The career of vocalist and songwriter Joni Mitchell has, within the past year, developed to emphasize her associations with jazz music, which have been evident at least since Tom Scott’s L.A. Express joined her on Court And Spark. Mingus, her acclaimed collaboration with the late bassist/composer, and her Playboy Jazz Festival performance with Herbie Hancock, Don Alias, Gene Perla and Randy Brecker are indicative of her latest direction. In conversation, Mitchell states her longtime involvement with jazz—the sound of Annie Ross is clearly discernible in some of Joni’s phrasing, and sure enough, Lambert, Hendricks & Ross was an early favorite.
Born in McLeod, Alberta, Canada, Mitchell enrolled at an art school in Alberta, but soon drifted into folk singing. She took an increasing interest in songwriting, taking up ukulele and acoustic guitar, and after working at coffee houses in Toronto, moved to Detroit in 1966.
Her career moved into top gear after she signed with Reprise Records in 1967. During the years that followed, her own personal success as a singer was at times partially subjugated to the impact of others’ versions of her songs; “Both Sides Now” provided a hit for Mitchell and a gold record for Judy Collins.
A natural musician—rather than a schooled one—over the years, her close association with sophisticated musicians has led to a more sensitive awareness of the fundamentals of jazz.
Last year, it became known that she was embarking on an album in collaboration with the ailing Charles Mingus, which was to include sidemen Wayne Shorter, Jaco Pastorius, Peter Erskine and Herbie Hancock.
By late April, the project had been finally mixed and the album was previewed at a private party. The interview below took place a few days later, when Mitchell still had not decided on a final title, which she discussed here.
The cover art consists of paintings by Mitchell of Mingus. It was to this that I made reference in my opening comment.
I like what you put outside the album almost as much as what you put in. It’s a beautiful cover.
Thank you. I like the cover myself. I’ve always done much more commercial covers—by that, I mean to distinguish it from my very personal, private painting. It’s the first time I decided to put that out because it seemed to suit the music. The music is very painterly, as well, I think, a lot of white canvas, and very brash, strokey interaction, especially on the things that were done with Wayne and Jaco, and Peter and Herbie.
Had you ever considered making that your career?
All my life I’ve painted. All through school it was my intention to go on to study art. It was a very academic culture that I came out of. Our parents had come up through the Depression, and insisted that we all have a very good education. I wasn’t academically oriented and I was growing up just at the time before arts were included as a part of education. Four years later, there were fully developed art departments and music departments in the high schools that I attended. But at that time, I was kind of a freak.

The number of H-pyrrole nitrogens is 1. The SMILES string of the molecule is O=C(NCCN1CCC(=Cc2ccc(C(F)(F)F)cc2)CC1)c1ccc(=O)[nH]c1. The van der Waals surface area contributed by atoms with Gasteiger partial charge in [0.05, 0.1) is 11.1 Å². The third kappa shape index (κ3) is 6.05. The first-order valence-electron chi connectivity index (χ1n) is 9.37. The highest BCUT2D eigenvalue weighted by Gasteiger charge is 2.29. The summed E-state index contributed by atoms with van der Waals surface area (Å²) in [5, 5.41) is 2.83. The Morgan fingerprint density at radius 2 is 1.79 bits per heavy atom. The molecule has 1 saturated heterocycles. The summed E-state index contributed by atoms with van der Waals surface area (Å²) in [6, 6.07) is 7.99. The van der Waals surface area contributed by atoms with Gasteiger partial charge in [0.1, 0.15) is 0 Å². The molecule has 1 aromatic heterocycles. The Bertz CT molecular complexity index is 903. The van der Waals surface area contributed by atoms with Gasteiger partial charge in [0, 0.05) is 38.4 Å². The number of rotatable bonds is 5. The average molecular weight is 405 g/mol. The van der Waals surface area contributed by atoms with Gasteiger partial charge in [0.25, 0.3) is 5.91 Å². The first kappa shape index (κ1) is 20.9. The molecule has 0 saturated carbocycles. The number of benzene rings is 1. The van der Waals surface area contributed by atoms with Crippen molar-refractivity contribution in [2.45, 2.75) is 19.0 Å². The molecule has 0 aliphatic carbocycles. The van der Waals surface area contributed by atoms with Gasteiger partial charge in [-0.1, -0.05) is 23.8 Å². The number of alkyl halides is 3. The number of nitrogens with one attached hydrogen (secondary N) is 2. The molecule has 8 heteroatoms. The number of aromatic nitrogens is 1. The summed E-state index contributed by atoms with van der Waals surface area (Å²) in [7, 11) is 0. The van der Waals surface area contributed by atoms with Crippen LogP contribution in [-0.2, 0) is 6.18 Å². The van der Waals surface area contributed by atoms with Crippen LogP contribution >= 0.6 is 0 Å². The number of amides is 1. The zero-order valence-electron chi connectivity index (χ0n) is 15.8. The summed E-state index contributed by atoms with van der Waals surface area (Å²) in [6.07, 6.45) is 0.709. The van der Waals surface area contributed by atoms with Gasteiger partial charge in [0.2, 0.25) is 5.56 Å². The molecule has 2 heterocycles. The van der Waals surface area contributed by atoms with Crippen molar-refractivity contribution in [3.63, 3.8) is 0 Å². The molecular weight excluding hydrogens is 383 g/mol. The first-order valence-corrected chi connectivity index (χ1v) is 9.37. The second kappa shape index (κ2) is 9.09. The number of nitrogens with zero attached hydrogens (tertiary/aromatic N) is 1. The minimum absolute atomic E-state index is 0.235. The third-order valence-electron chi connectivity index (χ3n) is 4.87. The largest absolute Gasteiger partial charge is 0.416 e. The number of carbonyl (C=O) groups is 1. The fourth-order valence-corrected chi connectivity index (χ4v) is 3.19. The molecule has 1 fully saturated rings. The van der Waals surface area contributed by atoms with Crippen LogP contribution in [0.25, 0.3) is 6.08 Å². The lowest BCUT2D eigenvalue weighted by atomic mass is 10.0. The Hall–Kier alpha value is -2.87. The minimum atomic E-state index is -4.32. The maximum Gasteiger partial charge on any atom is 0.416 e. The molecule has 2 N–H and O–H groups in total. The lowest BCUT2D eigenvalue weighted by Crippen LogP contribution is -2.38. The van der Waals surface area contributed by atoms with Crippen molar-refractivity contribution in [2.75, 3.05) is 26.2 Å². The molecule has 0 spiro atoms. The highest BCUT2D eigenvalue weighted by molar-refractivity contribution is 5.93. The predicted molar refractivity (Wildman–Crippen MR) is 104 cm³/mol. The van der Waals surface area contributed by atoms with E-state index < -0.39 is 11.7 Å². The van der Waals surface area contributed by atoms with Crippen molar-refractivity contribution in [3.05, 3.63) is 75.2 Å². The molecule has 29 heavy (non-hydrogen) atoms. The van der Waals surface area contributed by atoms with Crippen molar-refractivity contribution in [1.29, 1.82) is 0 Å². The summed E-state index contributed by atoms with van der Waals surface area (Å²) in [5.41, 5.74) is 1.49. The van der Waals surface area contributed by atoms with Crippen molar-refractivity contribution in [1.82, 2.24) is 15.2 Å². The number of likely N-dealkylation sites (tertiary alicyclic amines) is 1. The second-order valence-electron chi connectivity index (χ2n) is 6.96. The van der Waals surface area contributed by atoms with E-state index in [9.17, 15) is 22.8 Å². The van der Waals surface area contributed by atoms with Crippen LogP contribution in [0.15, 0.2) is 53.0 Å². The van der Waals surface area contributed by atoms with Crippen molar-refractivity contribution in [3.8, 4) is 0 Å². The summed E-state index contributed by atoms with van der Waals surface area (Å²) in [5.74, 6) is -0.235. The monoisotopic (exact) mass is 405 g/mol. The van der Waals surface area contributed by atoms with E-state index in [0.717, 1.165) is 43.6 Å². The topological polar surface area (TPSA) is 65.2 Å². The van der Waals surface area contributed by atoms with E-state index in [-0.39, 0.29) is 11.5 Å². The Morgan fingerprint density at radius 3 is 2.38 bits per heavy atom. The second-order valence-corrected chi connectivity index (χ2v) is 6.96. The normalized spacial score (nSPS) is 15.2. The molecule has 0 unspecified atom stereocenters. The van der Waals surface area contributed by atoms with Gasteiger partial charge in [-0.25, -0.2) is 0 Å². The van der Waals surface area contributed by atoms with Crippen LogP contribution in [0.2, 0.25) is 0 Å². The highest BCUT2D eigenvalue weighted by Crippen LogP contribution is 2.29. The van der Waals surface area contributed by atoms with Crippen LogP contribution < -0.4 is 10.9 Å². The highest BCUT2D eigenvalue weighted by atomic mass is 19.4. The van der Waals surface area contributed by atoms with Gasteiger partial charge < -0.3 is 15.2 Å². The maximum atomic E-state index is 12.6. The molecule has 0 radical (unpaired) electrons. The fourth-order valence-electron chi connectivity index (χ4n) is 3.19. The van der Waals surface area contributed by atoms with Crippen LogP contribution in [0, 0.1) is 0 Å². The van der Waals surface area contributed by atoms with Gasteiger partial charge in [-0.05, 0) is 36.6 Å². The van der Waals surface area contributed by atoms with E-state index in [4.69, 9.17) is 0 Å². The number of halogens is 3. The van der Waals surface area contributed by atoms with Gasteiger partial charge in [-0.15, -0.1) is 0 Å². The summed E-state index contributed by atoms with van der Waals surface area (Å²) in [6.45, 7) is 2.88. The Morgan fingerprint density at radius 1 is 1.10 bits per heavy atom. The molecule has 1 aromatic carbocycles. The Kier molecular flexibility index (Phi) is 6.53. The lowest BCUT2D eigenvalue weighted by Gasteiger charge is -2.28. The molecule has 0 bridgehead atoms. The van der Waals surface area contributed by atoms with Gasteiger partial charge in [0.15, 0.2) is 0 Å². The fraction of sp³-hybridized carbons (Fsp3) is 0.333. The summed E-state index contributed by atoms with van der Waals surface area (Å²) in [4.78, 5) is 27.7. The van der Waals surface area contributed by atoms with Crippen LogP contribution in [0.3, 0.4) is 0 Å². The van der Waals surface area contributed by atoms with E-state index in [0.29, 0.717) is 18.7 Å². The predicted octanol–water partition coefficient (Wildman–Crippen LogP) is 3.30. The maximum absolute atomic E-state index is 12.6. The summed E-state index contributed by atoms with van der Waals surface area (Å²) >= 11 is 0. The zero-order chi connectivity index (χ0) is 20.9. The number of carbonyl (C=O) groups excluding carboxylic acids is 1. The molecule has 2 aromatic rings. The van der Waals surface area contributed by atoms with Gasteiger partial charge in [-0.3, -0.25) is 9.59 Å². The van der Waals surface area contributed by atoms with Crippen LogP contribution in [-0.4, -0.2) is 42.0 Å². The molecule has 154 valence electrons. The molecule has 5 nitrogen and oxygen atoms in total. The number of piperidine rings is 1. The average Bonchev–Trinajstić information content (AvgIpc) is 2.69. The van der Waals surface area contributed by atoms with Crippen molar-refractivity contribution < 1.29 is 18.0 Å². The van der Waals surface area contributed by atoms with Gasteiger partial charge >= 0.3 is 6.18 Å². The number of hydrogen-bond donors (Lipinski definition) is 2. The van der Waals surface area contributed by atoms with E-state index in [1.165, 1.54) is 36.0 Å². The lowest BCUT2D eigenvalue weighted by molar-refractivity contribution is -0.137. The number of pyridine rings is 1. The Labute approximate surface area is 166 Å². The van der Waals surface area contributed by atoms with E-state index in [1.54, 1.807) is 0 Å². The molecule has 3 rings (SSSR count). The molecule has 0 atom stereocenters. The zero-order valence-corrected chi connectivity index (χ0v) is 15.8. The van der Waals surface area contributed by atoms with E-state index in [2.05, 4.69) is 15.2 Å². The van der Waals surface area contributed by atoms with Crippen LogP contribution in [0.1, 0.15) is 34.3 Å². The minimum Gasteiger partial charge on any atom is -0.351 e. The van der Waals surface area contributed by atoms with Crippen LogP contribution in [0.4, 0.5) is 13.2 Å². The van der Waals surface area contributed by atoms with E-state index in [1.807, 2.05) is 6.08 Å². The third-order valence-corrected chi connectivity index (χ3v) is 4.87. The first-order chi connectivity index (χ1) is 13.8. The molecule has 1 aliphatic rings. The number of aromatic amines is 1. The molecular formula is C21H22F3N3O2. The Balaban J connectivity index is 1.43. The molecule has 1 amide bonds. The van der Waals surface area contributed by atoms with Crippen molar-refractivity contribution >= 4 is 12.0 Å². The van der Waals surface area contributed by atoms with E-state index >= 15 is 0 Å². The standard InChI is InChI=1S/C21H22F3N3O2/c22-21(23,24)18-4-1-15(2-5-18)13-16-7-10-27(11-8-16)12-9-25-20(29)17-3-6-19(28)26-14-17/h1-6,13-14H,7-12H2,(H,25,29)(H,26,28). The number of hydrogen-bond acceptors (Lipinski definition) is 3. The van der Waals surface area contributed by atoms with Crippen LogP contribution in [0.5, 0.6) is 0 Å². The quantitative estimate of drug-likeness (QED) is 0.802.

Music education was very limited then, too.
Well, now, even though they’ve included that in the program, both the art and the music education are still limited. But they have access to a lot of fantastic equipment, and at least it is included in the curriculum.
At that point in my education, when they discovered on an aptitude test that I had musical abilities, they wanted me to join a glee club, which was pretty corny music; it wasn’t too challenging. So I didn’t join.
Well, you couldn’t learn the kind of music you later became involved with.
No, it was all exposure to people who moved me, that’s how it came. It came really from the street, going into a club and hearing somebody hanging out with somebody. Not so much playing with people like jazz musicians, but just observing.
What was the first exposure you had?
When I was in high school—like I say, I wasn’t too swift academically, but I did a lot of extracurricular drawing. I did backdrops for school plays, drawings of mathematicians for my math teacher and biology charts of life for my biology teacher. That was a way of appeasing them for being so disinterested in the academic aspect. One year, I did a Christmas card for a fellow who was a school leader, and he gave me a present of some Miles Davis albums. And about that time, my only musical interest, actively, was in rock ’n’ roll—Chuck Berry, and this was at the level of dance. I loved to dance. I think my time developed from that love. Going to two, three or as many dances as were available to go to a week.